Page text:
The really big difference of the Kone[+] is the EasyShift[+] function. It’s a great idea that worked well on our test, except for one detail: there is only one button that triggers the EasyShift[+] function – the button five, as we already stated. It is usually set aside for the “back” function while browsing, and in our case we usually programmed it to launch a knife attack on most FPS we play. Since the EasyShift[+] function cannot be assigned to any other button on the Kone[+], users will have to change their habits if they want to enjoy the technology. (We had to assign our knife stab to another button.) The button five is really the most obvious choice for the EasyShift[+] since it’s the most easily reachable, but we still missed our virtual knife stab. Putting that aside, once we got used to it, the EasyShift[+] made the mouse more versatile, game-wise and application-wise.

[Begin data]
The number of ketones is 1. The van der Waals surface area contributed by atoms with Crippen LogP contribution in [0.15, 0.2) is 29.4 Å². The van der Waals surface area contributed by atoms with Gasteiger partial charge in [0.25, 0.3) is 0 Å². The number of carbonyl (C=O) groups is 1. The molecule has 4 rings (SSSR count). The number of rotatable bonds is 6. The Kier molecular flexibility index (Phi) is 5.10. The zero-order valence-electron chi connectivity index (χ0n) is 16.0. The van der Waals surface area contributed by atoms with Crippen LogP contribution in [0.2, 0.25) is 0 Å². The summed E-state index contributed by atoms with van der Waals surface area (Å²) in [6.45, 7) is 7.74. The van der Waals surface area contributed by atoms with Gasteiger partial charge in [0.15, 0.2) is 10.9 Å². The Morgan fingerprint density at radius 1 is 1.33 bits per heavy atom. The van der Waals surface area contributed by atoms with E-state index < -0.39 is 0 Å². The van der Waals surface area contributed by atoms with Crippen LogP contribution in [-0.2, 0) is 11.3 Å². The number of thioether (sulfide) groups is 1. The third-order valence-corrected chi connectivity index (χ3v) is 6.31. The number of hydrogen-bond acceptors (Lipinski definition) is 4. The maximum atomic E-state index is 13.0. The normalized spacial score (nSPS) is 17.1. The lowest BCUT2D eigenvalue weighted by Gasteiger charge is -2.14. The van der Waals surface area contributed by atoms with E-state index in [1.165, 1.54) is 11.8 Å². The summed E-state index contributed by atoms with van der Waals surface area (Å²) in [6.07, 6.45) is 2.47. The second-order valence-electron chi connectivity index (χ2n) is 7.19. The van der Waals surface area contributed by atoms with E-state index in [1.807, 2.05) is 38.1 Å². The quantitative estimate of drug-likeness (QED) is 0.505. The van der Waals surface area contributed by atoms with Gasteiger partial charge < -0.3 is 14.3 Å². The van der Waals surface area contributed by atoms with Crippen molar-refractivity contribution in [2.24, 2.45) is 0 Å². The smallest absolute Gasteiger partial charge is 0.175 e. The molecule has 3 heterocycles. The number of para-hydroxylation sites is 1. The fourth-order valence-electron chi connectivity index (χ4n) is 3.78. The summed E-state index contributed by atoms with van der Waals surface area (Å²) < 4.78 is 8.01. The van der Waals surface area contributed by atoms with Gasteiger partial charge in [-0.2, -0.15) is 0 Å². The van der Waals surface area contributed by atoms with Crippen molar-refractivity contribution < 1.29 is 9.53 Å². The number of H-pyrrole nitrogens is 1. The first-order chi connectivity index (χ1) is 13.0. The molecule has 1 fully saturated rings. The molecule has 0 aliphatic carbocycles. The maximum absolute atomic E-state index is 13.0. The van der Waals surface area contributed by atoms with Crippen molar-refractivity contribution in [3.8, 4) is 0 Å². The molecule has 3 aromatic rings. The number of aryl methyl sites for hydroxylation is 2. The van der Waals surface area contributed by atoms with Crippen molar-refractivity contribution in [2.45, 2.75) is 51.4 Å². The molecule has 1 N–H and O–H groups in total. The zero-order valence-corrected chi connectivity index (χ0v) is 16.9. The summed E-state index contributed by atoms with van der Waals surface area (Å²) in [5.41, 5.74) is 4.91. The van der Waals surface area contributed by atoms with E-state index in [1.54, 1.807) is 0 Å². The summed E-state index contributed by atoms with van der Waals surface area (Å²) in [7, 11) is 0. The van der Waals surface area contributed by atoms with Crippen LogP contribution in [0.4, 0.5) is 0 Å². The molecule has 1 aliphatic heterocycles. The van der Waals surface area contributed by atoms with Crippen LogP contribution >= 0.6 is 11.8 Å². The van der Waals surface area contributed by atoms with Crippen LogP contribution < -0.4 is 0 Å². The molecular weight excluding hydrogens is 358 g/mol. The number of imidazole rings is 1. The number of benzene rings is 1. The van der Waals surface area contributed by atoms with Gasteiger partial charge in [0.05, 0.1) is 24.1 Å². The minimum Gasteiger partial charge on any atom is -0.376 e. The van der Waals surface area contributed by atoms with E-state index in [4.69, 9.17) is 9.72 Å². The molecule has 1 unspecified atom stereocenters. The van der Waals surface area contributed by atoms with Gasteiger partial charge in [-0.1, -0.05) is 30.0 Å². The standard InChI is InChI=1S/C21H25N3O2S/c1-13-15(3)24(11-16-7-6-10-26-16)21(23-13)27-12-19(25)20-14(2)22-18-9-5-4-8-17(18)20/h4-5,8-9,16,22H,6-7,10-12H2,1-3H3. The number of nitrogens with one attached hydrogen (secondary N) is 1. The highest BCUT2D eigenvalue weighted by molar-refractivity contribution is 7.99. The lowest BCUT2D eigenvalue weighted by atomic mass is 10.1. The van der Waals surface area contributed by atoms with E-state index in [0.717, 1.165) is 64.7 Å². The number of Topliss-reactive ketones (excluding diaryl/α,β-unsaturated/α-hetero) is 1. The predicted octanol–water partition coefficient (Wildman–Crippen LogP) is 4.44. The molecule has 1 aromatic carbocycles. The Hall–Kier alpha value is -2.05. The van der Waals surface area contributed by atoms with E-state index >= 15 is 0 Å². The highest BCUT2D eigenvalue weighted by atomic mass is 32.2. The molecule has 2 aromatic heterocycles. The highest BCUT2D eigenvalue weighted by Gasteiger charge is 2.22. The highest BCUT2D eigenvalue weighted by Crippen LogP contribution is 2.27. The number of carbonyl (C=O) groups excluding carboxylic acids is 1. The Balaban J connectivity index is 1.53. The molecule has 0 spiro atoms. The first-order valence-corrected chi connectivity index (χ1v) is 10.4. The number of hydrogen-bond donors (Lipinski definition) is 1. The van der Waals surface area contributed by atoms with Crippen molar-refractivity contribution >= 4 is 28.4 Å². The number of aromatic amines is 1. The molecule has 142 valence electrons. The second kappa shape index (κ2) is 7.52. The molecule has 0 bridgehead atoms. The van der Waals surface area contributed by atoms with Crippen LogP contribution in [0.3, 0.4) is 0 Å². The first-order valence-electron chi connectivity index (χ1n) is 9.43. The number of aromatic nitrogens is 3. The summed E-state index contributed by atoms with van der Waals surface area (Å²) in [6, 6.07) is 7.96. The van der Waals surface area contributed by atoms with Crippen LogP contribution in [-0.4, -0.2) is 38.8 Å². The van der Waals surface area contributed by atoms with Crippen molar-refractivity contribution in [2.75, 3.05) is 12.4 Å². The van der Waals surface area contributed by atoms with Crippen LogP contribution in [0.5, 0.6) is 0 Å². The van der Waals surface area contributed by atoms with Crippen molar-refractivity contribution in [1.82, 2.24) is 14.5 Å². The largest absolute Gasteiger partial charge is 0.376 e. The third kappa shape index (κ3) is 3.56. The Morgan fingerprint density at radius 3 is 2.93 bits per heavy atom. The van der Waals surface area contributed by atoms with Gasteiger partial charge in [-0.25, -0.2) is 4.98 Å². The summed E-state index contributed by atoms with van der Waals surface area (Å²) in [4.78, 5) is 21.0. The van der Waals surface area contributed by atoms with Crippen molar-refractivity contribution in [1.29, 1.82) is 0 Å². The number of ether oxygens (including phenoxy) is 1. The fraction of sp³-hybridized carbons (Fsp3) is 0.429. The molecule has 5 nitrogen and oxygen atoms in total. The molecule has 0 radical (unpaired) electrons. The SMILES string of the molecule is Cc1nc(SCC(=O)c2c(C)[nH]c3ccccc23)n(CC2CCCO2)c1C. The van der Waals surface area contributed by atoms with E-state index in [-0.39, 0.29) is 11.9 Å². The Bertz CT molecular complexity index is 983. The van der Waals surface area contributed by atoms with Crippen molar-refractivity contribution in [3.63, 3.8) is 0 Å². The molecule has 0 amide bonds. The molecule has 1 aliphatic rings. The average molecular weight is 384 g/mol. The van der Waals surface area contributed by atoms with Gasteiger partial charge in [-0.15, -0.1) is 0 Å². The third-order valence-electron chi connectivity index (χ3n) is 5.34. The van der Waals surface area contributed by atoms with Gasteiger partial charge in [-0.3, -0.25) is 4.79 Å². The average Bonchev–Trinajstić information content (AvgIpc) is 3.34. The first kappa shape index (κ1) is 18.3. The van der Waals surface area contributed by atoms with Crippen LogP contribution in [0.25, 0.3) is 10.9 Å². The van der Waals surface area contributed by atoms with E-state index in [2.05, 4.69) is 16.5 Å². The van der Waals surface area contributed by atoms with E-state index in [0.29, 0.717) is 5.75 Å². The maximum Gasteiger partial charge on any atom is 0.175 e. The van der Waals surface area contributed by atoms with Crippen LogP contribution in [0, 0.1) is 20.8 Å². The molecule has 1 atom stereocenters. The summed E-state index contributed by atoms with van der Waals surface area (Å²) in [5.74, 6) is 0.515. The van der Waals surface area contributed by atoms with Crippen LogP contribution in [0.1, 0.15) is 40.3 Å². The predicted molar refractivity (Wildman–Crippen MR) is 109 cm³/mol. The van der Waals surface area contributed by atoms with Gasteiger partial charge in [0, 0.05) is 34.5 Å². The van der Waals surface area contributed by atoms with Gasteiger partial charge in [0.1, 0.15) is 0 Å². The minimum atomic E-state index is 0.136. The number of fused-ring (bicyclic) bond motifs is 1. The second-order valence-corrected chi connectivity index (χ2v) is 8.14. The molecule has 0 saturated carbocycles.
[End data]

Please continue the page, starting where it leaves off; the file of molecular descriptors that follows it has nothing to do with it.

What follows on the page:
The body shape appeals to those who prefer a palm grip but also to some extent to “claw grippers” as well; however, due to the size of the mouse, some buttons will be harder to reach if the user wants a claw style grip. No matter how we gripped the mouse, the button with the triple bar (≡) symbol is very hard to press because the finger has to go over the scroll-wheel to finally reach it.
The 6,000 dpi resolution was more than enough for any kind of games. The Easy-Aim system allowed for a quick change in resolution, which is good for those moments the player wants to trade a sniper rifle (that requires a lower dpi for a tighter aim) for a pistol at the sudden arrival of an enemy player. The user may opt for a sound alert at each dpi change – it’s more useful than having to take the eyes off the screen for a quick glance at some blinking light in the mouse.
Adjusting the weight is a case of personal taste. We inserted little weights for this test, but we had a hard time opening and closing the small cover. A simple, small latch would have been a better choice.